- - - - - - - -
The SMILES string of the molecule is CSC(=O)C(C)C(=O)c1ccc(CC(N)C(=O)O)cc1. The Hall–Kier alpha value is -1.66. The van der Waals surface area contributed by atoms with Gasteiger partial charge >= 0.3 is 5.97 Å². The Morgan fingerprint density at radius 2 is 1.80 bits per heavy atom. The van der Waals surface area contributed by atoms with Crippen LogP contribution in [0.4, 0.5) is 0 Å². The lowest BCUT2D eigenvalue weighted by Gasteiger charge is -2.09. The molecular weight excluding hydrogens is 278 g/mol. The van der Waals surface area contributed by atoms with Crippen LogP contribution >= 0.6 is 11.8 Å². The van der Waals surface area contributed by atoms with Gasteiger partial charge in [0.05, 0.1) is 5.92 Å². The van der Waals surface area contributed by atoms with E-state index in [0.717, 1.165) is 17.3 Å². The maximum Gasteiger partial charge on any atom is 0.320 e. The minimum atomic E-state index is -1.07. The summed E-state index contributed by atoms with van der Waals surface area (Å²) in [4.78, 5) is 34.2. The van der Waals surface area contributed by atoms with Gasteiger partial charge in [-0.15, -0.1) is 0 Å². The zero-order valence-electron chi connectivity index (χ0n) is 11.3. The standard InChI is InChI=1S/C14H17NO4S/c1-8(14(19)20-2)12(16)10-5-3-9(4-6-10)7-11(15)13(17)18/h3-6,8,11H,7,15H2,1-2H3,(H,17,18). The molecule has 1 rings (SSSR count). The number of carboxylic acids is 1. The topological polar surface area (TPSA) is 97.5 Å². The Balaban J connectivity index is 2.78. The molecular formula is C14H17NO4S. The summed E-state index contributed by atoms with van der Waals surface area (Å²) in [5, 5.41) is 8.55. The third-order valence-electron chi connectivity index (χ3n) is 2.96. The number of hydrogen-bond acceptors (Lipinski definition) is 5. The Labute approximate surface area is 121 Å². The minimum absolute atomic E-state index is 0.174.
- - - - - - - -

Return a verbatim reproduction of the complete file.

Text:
The SMILES string of the molecule is CSC(=O)C(C)C(=O)c1ccc(CC(N)C(=O)O)cc1. The Hall–Kier alpha value is -1.66. The van der Waals surface area contributed by atoms with Gasteiger partial charge >= 0.3 is 5.97 Å². The Morgan fingerprint density at radius 2 is 1.80 bits per heavy atom. The van der Waals surface area contributed by atoms with Crippen LogP contribution in [0.4, 0.5) is 0 Å². The lowest BCUT2D eigenvalue weighted by Gasteiger charge is -2.09. The molecular weight excluding hydrogens is 278 g/mol. The van der Waals surface area contributed by atoms with Crippen LogP contribution >= 0.6 is 11.8 Å². The van der Waals surface area contributed by atoms with Gasteiger partial charge in [0.05, 0.1) is 5.92 Å². The van der Waals surface area contributed by atoms with E-state index in [0.717, 1.165) is 17.3 Å². The maximum Gasteiger partial charge on any atom is 0.320 e. The minimum atomic E-state index is -1.07. The summed E-state index contributed by atoms with van der Waals surface area (Å²) in [4.78, 5) is 34.2. The van der Waals surface area contributed by atoms with Gasteiger partial charge in [-0.15, -0.1) is 0 Å². The zero-order valence-electron chi connectivity index (χ0n) is 11.3. The standard InChI is InChI=1S/C14H17NO4S/c1-8(14(19)20-2)12(16)10-5-3-9(4-6-10)7-11(15)13(17)18/h3-6,8,11H,7,15H2,1-2H3,(H,17,18). The molecule has 1 rings (SSSR count). The number of carboxylic acids is 1. The topological polar surface area (TPSA) is 97.5 Å². The Balaban J connectivity index is 2.78. The molecular formula is C14H17NO4S. The summed E-state index contributed by atoms with van der Waals surface area (Å²) in [5, 5.41) is 8.55. The third-order valence-electron chi connectivity index (χ3n) is 2.96. The number of hydrogen-bond acceptors (Lipinski definition) is 5. The Labute approximate surface area is 121 Å². The minimum absolute atomic E-state index is 0.174.